The end of 2015 is only a few days away and I find myself stretched for time as we come to the finale. There are still several reviews I would like to get out there before the best and worst video games and movies lists are released. That being said, one of the biggest games to be released this year is Bethesda’s Fallout 4. It has been a game that I have been dying to play since its release and yet circumstances have continued to fight against me. School and family matters can seriously be a bitch when it comes to a man’s review schedule. Due to this time crunch, I will not be able to play enough of Fallout 4 to create a substantial review. However, that has not stopped me in the past! As some of you who follow me habitually may know, I wrote an observational review of Evolve. A game that I did not have the opportunity to play, but was able to watch enough let’s plays and streamers to get a good feel of the game. So with that being said, I decided for the sake of my schedule that I should do an observational review for Fallout 4 as well.
Keep in mind for those reading this review that is an observational review which means that I have not formally played Fallout 4. This is an review based on YouTube Let’s Plays and Streams to get a feel for the story, graphics, and so forth. As such, I cannot comment on the gameplay or mechanics.
In a sort of change from the norm, our story begins in 2077 when the day of the nuclear fallout is about to begin. The player character and their spouse (Nate/Nora by game design) are sent to Vault 111 by the Vault-Tec representative. After spending an unreasonable amount of time sleeping off that nuclear fallout hangover, the couple is awoken by some scavengers intent on stealing their baby. They kill the protagonist’s spouse before putting you back in the Cyro Tube. You wake up as the sole survivor of Vault 111. You now have to scavenge the wasteland in search of your ten-year-old son.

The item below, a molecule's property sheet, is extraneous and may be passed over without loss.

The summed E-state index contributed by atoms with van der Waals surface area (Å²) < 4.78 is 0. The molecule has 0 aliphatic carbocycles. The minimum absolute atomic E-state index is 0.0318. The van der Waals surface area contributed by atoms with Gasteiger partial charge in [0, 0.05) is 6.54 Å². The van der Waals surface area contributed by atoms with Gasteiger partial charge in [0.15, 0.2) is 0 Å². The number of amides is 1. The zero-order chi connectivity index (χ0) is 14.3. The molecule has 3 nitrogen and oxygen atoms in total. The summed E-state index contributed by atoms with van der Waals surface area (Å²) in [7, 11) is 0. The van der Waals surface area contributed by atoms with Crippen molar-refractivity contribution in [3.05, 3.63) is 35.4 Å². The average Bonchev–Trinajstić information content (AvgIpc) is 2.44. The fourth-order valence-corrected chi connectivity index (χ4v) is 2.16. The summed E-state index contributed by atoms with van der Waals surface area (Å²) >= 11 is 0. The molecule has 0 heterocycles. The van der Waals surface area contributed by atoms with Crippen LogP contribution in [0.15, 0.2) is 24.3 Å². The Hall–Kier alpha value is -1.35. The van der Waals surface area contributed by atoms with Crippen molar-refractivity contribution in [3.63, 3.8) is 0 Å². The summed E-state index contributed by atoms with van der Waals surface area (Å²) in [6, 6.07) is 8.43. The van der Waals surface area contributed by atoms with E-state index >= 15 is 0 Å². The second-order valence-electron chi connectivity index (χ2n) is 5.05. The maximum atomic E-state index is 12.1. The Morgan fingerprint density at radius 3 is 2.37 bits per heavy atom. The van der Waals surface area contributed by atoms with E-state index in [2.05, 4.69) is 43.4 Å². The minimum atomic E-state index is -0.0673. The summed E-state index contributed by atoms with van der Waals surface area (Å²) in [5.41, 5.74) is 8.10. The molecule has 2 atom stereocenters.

The Next Gen Graphics with the Next Gen Potential
This is what I am talking about! In the same vein with The Witcher 3: Wild Hunt, we are now seeing the games that are meant to be played on the next gen consoles. I once again have to giggle at those who immediately chucked their Playstation 3 or Xbox 360 down the stairs for next gen when it took a solid two years to release the games that are worth playing. Now we are seeing great games like The Witcher 3 and Fallout 4 on next gen instead of the load of shit that was Watch Dogs and Dead Rising 3! I will not let this go! DR3 is shit!… Sorry, getting a little off track. The point is that Fallout 4 looks great, plays great, and has mountains of content worth playing, something that the first wave of next gen games simply did not have.
Fallout 4 is what I see a next generation game to be and it is something that Bethesda always does very well. Instead of hyper polishing every character that we see every pour, piece of dirt, and skid mark on the character’s underpants, the games sacrifice that ultra realistic style for content. I have noticed that some people are calling foul on the fact that it doesn’t look as polished as some other games, but I am never one to call foul on a person who is willing to give up the way my character looks to give my character more fun things to do. That isn’t to say that the game looks like 3 or New Vegas. The game has improved graphics and improved gameplay. Granted, it still comes with the traditional Bethesda bugs… Which has lead me to believe, in a sort of conspiracy like tone, that Bethesda intentionally inserts bugs just to give the real Bethesda experience. The game looks great, plays great, and has enough charm to it to make it a bonafide Bethesda license.